We present a direct slope-based correction algorithm to simultaneously control two deformable mirrors (DMs) in a woofer-tweeter adaptive optics system. A global response matrix was derived from the response matrices of each deformable mirror and the voltages for both deformable mirrors were calculated simultaneously. This control algorithm was tested and compared with a 2-step sequential control method in five normal human eyes using an adaptive optics scanning laser ophthalmoscope. The mean residual total root-mean-square (RMS) wavefront errors across subjects after adaptive optics (AO) correction were 0.128 ± 0.025 μm and 0.107 ± 0.033 μm for simultaneous and 2-step control, respectively (7.75-mm pupil). The mean intensity of reflectance images acquired after AO convergence was slightly higher for 2-step control. Radially-averaged power spectra calculated from registered reflectance images were nearly identical for all subjects using simultaneous or 2-step control. The correction performance of our new simultaneous dual DM control algorithm is comparable to 2-step control, but is more efficient. This method can be applied to any woofer-tweeter AO system. PMID:20721058

  5. Universal method for holographic grating recording: multimode deformable mirrors generating Clebsch-Zernike polynomials.

    PubMed

    Lemaître, G R; Duban, M

    2001-02-01

    Recording methods for making aberration-corrected holographic gratings are greatly simplified by use of a plane multimode deformable mirror (MDM) upon one of the two recording beams. It is shown that MDM compensators easily provide the superposition of many interesting active optics modes, which we have named Clebsch-Zernike modes. When we apply only a uniform loading or no loading at all onto the rear side of the MDM clear aperture, the available Clebsch-Zernike modes are made to belong to a subclass of the Zernike modes that includes the three modes of the third-order aberration theory as well as a well-defined part of the Zernike higher-order modes. Such a recording method is considered to be universal, since it does not require the use of a sophisticated optical system such as a compensator. Active optics 12-arm MDM's in the vase form have been designed from the elasticity theory. The design of six-arm MDM's is currently carried out with theoretical results. As an example of the method, the recording of three holographic gratings of the Hubble Space Telescope Cosmic Origins Spectrograph has been investigated. Substantial improvements in image quality have been found by use of a six-arm MDM as recording compensator. The result is that aberrations of much higher order can simultaneously be corrected so that the residual blur images of the spectra occupy areas approximately 10 (direction of dispersion) x 3 (cross dispersion) = 30 times smaller--also in terms of pixel number--than those obtained by our American colleagues. Therefore the active optics recording method appears to provide substantial gains in resolving power and in sensitivity: (i) For all three gratings the spectral resolution would be increased by a factor of 10, and (ii), in addition, for the two higher dispersion gratings, the limiting magnitude on the sky appears to be increased by a magnitude of approximately 1-1.2. PMID:18357020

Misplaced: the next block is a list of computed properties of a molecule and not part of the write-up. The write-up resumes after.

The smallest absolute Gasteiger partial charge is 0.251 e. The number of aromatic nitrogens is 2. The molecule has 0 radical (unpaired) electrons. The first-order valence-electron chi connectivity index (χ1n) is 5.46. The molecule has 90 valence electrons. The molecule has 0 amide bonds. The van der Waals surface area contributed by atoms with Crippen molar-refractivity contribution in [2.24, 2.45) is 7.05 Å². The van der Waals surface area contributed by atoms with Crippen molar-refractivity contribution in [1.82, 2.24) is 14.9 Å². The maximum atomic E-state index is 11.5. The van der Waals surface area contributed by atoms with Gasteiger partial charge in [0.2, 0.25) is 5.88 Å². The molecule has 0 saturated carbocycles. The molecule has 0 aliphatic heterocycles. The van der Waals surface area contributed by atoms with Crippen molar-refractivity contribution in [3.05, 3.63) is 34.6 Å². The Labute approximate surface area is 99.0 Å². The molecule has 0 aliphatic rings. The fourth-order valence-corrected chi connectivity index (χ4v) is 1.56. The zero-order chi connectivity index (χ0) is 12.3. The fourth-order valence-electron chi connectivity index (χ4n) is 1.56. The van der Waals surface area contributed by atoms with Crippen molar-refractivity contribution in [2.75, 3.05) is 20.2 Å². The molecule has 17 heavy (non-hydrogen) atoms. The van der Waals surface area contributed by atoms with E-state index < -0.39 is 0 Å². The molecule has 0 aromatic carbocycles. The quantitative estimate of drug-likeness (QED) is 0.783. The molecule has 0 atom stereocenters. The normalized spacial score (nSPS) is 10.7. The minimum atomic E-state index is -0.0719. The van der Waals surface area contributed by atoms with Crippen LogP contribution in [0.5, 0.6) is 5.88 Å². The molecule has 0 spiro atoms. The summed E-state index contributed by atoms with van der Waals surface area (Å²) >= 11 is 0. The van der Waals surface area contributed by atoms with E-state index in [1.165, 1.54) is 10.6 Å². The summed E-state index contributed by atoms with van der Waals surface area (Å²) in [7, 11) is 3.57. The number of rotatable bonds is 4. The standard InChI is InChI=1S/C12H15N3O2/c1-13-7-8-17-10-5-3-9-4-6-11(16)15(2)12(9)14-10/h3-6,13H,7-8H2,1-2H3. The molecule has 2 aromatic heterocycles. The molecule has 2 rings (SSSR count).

6. Dynamic performance of MEMS deformable mirrors for use in an active/adaptive two-photon microscope

    NASA Astrophysics Data System (ADS)

    Zhang, Christian C.; Foster, Warren B.; Downey, Ryan D.; Arrasmith, Christopher L.; Dickensheets, David L.

    2016-03-01

    Active optics can facilitate two-photon microscopic imaging deep in tissue. We are investigating fast focus control mirrors used in concert with an aberration correction mirror to control the axial position of focus and system aberrations dynamically during scanning. With an adaptive training step, sample-induced aberrations may be compensated as well. If sufficiently fast and precise, active optics may be able to compensate under-corrected imaging optics as well as sample aberrations to maintain diffraction-limited performance throughout the field of view. Toward this end we have measured a Boston Micromachines Corporation Multi-DM 140 element deformable mirror, and a Revibro Optics electrostatic 4-zone focus control mirror to characterize dynamic performance. Tests for the Multi-DM included both step response and sinusoidal frequency sweeps of specific Zernike modes. For the step response we measured 10%-90% rise times for the target Zernike amplitude, and wavefront rms error settling times. Frequency sweeps identified the 3dB bandwidth of the mirror when attempting to follow a sinusoidal amplitude trajectory for a specific Zernike mode. For five tested Zernike modes (defocus, spherical aberration, coma, astigmatism and trefoil) we find error settling times for mode amplitudes up to 400nm to be less than 52 us, and 3 dB frequencies range from 6.5 kHz to 10 kHz. The Revibro Optics mirror was tested for step response only, with error settling time of 80 μs for a large 3 um defocus step, and settling time of only 18 μs for a 400nm spherical aberration step. These response speeds are sufficient for intra-scan correction at scan rates typical of two-photon microscopy.